Geoffrey Donovan of US Forestry
Dr. Donovan has a bachelor’s degree from Sheffield University in biochemistry and a doctorate in forest economics from Colorado State University. He works as a research forester for the USDA Forest Service’s Pacific Northwest Research Station (since 2001). His two main research areas are the economics of wildfire and quantifying the benefits of urban trees.


September 8, 2014

Wildlife Viewing Opportunities on the National Wildlife Refuges along the Oregon Coast

Roy W. Lowe, Project Leader for the Oregon Coast National Wildlife Refuge Complex.

Six National Wildlife Refuges span 320 miles of the Oregon coast. These refuges harbor a variety of coastal and marine habitats that support diverse and abundant wildlife. From sea stars to shorebirds, puffins to falcons, sea lions to seabirds, wildlife can be seen year round. Learn when and where to find the wildlife spectacles.

Roy has been employed with the U.S. Fish and Wildlife Service for more than 37 years. He previously worked in Alabama and San Francisco Bay Area. He has been stationed in Newport, Oregon since 1985

 


 

October 13, 2014

The Art of Bonsai, Scott Elser

The art of bonsai is in training the trees in containers to represent ancient trees found in nature. Bonsai trees can live to be hundreds of years old. Scott will talk about bonsai and the breadth of styles, sizes and species that it encompasses with live examples. He will also show us how to make and maintain bonsai specimens.

 

Scott is a national award winning bonsai enthusiast whose broad collection of trees includes native, conifer, deciduous, fruiting, and flowering bonsai that he shares regularly at local and national shows

 


 

November 10, 2014

Weather and Gardening, Rod Hill, KGW Meteorogist

www.KGW.com

 

Rod will speak to us about how the changing weather patterns will affect us and our gardens.  Why is the weather changing?  What can we expect in the future? 

 

Rod Hill’s forecasting career has spanned more than 20 years, taking him from the hurricanes of South Texas to the lake effect snows of Michigan, the tornadoes of the Ohio valley and the hard to predict weather of the Pacific Northwest.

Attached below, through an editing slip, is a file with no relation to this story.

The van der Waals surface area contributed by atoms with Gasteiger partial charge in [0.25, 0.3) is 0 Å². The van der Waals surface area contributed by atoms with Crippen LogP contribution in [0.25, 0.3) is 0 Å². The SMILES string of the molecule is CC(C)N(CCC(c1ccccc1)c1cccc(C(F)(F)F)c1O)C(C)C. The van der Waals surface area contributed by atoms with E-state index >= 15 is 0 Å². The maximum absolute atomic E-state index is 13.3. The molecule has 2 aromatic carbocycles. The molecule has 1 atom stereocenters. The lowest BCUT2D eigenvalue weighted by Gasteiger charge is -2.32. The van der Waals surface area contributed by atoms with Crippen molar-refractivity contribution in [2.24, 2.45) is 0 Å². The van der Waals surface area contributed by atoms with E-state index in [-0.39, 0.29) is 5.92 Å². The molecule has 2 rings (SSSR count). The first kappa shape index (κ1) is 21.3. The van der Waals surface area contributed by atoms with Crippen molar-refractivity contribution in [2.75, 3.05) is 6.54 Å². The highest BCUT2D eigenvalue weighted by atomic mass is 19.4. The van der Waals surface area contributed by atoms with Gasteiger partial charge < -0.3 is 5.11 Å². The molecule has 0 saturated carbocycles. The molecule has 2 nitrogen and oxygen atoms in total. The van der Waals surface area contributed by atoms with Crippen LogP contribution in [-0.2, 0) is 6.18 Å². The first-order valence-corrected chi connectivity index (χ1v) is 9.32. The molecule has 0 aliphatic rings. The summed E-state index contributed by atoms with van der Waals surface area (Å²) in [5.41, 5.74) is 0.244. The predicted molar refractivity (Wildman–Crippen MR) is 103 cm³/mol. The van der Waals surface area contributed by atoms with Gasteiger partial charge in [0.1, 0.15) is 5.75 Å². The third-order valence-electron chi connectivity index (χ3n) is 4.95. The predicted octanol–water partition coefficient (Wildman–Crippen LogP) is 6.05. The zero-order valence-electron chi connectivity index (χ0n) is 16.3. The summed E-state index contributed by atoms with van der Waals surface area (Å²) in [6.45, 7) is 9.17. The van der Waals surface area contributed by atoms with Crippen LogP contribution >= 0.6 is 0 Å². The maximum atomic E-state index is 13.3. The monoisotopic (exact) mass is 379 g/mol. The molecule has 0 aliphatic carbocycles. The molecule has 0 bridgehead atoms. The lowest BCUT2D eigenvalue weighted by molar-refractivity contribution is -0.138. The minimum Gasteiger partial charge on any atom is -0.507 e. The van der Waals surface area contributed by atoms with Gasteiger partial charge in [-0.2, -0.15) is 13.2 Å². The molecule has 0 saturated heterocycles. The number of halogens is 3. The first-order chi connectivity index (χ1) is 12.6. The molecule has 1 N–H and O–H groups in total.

Rod grew up in Missouri and graduated from Mizzou. He later earned his certificate of broadcast meteorology from Mississippi State. Soon after, Rod earned the seal of approval from the American Meteorological Society and the National Weather Association. His forecasting achievements include two Emmy awards for best meteorologist and three Associated Press awards for best weathercast in Oregon.

 


 

Details and program notes from our 2011, 2012 and 2013 lectures.


Master Gardeners™ are trained volunteers, educated through OSU Extension Service to offer the local community Reliable, Relevant and Reachable gardening information and education opportunities.

 

Reliable: our gardening advice and education is science-based.
Relevant: customized information for your gardening situation.
Reachable: Call us on the phone, email us a question, or visit with us at markets or gardens in your community.

 

Click here for more information on becoming a Master Gardener: What does it take to be a Master Gardener Volunteer?

Oregon State University Extension Service offers educational programs, activities, and materials without discrimination based on age, color, disability, gender identity or expression, marital status, national origin, race, religion, sex, sexual orientation, or veteran's status. Oregon State University Extension Service is an Equal Opportunity Employer.

 

 

last updated on November 23, 2014